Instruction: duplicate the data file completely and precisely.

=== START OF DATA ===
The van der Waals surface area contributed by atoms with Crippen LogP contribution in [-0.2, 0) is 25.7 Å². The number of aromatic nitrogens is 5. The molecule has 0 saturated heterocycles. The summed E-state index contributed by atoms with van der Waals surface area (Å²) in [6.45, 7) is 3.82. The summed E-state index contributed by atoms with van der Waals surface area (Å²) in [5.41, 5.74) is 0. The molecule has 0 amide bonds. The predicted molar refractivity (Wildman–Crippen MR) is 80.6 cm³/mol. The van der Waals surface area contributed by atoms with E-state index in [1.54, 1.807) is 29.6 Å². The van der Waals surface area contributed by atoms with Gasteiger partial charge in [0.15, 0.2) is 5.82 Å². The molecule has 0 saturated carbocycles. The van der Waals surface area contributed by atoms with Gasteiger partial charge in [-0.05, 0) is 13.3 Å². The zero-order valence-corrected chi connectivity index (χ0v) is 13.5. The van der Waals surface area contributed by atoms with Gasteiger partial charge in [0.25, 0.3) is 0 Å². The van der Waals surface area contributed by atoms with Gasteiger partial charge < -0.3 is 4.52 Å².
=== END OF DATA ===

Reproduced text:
The van der Waals surface area contributed by atoms with Crippen LogP contribution in [-0.2, 0) is 25.7 Å². The number of aromatic nitrogens is 5. The molecule has 0 saturated heterocycles. The summed E-state index contributed by atoms with van der Waals surface area (Å²) in [6.45, 7) is 3.82. The summed E-state index contributed by atoms with van der Waals surface area (Å²) in [5.41, 5.74) is 0. The molecule has 0 amide bonds. The predicted molar refractivity (Wildman–Crippen MR) is 80.6 cm³/mol. The van der Waals surface area contributed by atoms with E-state index in [1.54, 1.807) is 29.6 Å². The van der Waals surface area contributed by atoms with Gasteiger partial charge in [0.15, 0.2) is 5.82 Å². The molecule has 0 saturated carbocycles. The van der Waals surface area contributed by atoms with Gasteiger partial charge in [-0.05, 0) is 13.3 Å². The zero-order valence-corrected chi connectivity index (χ0v) is 13.5. The van der Waals surface area contributed by atoms with Gasteiger partial charge in [0.25, 0.3) is 0 Å². The van der Waals surface area contributed by atoms with Gasteiger partial charge < -0.3 is 4.52 Å².